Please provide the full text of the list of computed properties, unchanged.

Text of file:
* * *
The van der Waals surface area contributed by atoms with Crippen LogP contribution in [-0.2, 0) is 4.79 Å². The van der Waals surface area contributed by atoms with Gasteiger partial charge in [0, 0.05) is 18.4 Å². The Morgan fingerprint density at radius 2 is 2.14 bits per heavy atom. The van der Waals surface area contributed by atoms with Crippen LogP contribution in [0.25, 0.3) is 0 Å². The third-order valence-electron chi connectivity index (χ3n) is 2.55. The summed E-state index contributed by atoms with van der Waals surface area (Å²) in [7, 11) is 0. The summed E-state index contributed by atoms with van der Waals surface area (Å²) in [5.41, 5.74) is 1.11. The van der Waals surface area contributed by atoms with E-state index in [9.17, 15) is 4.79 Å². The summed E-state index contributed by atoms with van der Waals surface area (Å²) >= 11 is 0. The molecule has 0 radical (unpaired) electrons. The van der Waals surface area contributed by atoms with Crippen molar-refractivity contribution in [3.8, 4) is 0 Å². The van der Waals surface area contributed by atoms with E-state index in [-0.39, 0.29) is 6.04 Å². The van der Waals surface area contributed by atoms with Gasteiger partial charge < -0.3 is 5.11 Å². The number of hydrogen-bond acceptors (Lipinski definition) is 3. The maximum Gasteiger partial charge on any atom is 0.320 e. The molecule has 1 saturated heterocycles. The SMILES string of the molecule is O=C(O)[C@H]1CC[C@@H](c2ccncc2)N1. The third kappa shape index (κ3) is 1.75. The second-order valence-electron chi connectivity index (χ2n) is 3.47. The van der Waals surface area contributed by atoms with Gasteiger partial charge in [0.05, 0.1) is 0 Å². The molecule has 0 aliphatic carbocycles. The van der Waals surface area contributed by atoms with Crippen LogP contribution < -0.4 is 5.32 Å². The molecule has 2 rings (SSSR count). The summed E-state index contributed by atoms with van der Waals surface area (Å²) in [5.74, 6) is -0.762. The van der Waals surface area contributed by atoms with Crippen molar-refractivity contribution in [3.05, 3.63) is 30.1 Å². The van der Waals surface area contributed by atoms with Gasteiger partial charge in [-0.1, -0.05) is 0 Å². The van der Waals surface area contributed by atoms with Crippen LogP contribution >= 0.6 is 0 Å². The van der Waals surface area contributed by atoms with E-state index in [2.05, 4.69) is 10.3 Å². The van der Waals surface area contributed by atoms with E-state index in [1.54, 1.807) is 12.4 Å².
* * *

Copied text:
The van der Waals surface area contributed by atoms with Crippen LogP contribution in [-0.2, 0) is 4.79 Å². The van der Waals surface area contributed by atoms with Gasteiger partial charge in [0, 0.05) is 18.4 Å². The Morgan fingerprint density at radius 2 is 2.14 bits per heavy atom. The van der Waals surface area contributed by atoms with Crippen LogP contribution in [0.25, 0.3) is 0 Å². The third-order valence-electron chi connectivity index (χ3n) is 2.55. The summed E-state index contributed by atoms with van der Waals surface area (Å²) in [7, 11) is 0. The summed E-state index contributed by atoms with van der Waals surface area (Å²) in [5.41, 5.74) is 1.11. The van der Waals surface area contributed by atoms with E-state index in [9.17, 15) is 4.79 Å². The summed E-state index contributed by atoms with van der Waals surface area (Å²) >= 11 is 0. The molecule has 0 radical (unpaired) electrons. The van der Waals surface area contributed by atoms with Crippen molar-refractivity contribution in [3.8, 4) is 0 Å². The van der Waals surface area contributed by atoms with E-state index in [-0.39, 0.29) is 6.04 Å². The van der Waals surface area contributed by atoms with Gasteiger partial charge < -0.3 is 5.11 Å². The number of hydrogen-bond acceptors (Lipinski definition) is 3. The maximum Gasteiger partial charge on any atom is 0.320 e. The molecule has 1 saturated heterocycles. The SMILES string of the molecule is O=C(O)[C@H]1CC[C@@H](c2ccncc2)N1. The third kappa shape index (κ3) is 1.75. The second-order valence-electron chi connectivity index (χ2n) is 3.47. The van der Waals surface area contributed by atoms with Gasteiger partial charge in [0.05, 0.1) is 0 Å². The molecule has 0 aliphatic carbocycles. The van der Waals surface area contributed by atoms with Crippen LogP contribution < -0.4 is 5.32 Å². The molecule has 2 rings (SSSR count). The summed E-state index contributed by atoms with van der Waals surface area (Å²) in [5.74, 6) is -0.762. The van der Waals surface area contributed by atoms with Crippen molar-refractivity contribution in [3.05, 3.63) is 30.1 Å². The van der Waals surface area contributed by atoms with Gasteiger partial charge in [-0.1, -0.05) is 0 Å². The van der Waals surface area contributed by atoms with Crippen LogP contribution >= 0.6 is 0 Å². The van der Waals surface area contributed by atoms with E-state index in [2.05, 4.69) is 10.3 Å². The van der Waals surface area contributed by atoms with E-state index in [1.54, 1.807) is 12.4 Å².